Wednesday, October 26, 2011

Tricks, Not Treats

Halloween is definitely my favorite holiday. I love to get scared! Maybe that’s why I’m so interested in invasive species. They may not fly on broomsticks or float through walls, but invaders like zebra mussels and sudden oak death can be a terror in their own right, threatening our Northwest economy and ecosystems. Sure, being attacked by vampires isn’t much fun, but a few cloves of garlic and you’re home safe. Try getting rid of a field of invasive prickly Himalayan blackberry or a stream full of tiny self-cloning New Zealand mudsnails…that’s horror!

But if a trick-or-treater came to your doorstep this year dressed as an emerald ashborer or bighead carp, would you recognize their costumes? Would your neighbors? We have the same challenge with real invasive species. Although preventing biological invasions is our best bet, finding them early is critical for any chance of eradication. That means we need as many eyes out there as possible to notice if one of these miniature monsters arrives to our region. The Oregon Invasive Species Council’s (OISC) “100 Most Dangerous” list ( is a great place to find out about some of the most notorious invaders on the watch list. More importantly, learn (and teach others) about the plants and animals that normally occur in Northwest streams, bays, forests, and other habitats. Then, even if you can’t identify something that doesn’t look familiar, you’ll know to sound the alarm.

It’s common knowledge to dial 911 in an emergency, but did you know that alerting the authorities about a new invasive species is just as easy? In Oregon, you can call 1-866-INVADER, or submit your report on the OISC hotline at, where your report will be sent immediately to an expert for a response. There’s also a national reporting hotline for aquatic nuisance species (ANS) at 1-877-STOPANS.

You’re not alone in this fight. Many programs are in place to enhance our ability to spot invasive species quickly. There are amazing advances under development to detect genetic fragments of aquatic invaders long before we ever see them splashing about. Computer models are helping us predict where invasive weeds might spread with a changing climate. The U.S. Fish and Wildlife Service (USFWS) and U.S.Geological Survey (USGS) recently teamed up to improve the ability of agency SCUBA divers to find zebra and quagga mussels underwater. In addition to producing guidelines for conducting underwater mussel surveys, USGS has begun to train divers on the specific skills for finding these "needles in a haystack". A USFWS video on this project is coming soon to the Pacific Region’s aquatic invasive species website:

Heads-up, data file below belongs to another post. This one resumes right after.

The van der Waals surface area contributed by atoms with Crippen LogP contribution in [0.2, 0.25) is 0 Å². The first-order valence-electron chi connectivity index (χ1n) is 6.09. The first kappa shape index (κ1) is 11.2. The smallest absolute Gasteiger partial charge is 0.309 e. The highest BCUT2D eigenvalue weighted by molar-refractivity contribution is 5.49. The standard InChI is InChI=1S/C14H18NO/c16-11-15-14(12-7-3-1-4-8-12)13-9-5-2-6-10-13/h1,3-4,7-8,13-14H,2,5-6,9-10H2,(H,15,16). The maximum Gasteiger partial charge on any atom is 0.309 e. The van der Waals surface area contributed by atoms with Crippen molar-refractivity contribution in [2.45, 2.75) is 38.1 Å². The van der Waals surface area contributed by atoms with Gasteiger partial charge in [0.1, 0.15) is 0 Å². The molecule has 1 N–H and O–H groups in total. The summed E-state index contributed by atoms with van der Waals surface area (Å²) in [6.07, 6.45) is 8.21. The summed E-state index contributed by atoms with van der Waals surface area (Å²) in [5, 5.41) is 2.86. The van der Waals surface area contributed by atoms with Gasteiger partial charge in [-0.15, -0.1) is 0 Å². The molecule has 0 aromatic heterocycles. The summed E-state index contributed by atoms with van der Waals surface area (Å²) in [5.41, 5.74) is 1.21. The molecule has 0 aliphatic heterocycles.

So, keep your eyes open, and not just for ghosts and goblins. And if you’re still pondering costume options for this Halloween, consider dressing up as giant hogweed or a rusty crayfish. We’ll be standing by ready to respond if someone reports you to the hotline! 

-       Paul Heimowitz, Pacific Region Aquatic Invasive Species Coordinator, U.S. Fish and Wildlife Service

Friday, October 21, 2011

Oregon's Aquatic Invasive Species Prevention Program

ODFW boat inspectors

In January 2010, Oregon launched an Aquatic Invasive Species Prevention Program(AISPP) as a result of House Bill 2220, which passed during the 2009 legislative session. The Oregon Marine Board and the Oregon Department of Fish and Wildlife spearhead the program with help from law enforcement agencies and OregonInvasive Species Council member organizations.

The goal—protect Oregon’s environment against the introduction and spread of aquatic invasive species (AIS). Essentially, we promote “Clean, Drain, and Dry” and conduct boat inspection stations. Invasive species can hitch a ride on boats (both motorized and non-motorized) and other recreational equipment that come into contact with water. This equipment can then move AIS to new water bodies and across state lines. In the past three years, Oregon joined the ranks of states hosting boat inspection stations, including Idaho, Montana, Wyoming, Washington, Utah, Colorado, and California. 

Who is paying to protect Oregon from AIS? The program is funded entirely by the sale of AIS boat permits (also started in 2010). Motorboats pay $5 towards the program when they renew their biennial registration, non-motorized boats pay $5 for an annual permit to carry on the boat, and non-resident motorboats must purchase an annual $20 permit.

Setting up the inspection station
During 2010, Oregon boat inspectors conducted inspections at boat ramps and roadways (at major highway rest areas). The good news is that dirty boats with attached AIS were cleaned on-site with a portable hot water (up to 140o F—the temperature needed to kill the dreaded zebra or quagga mussels) pressure washer unit. The bad news—these boat inspection stations were voluntary, and boats could drive by the stations without stopping. During 2010, only about 1 in 3 boaters stopped at the stations.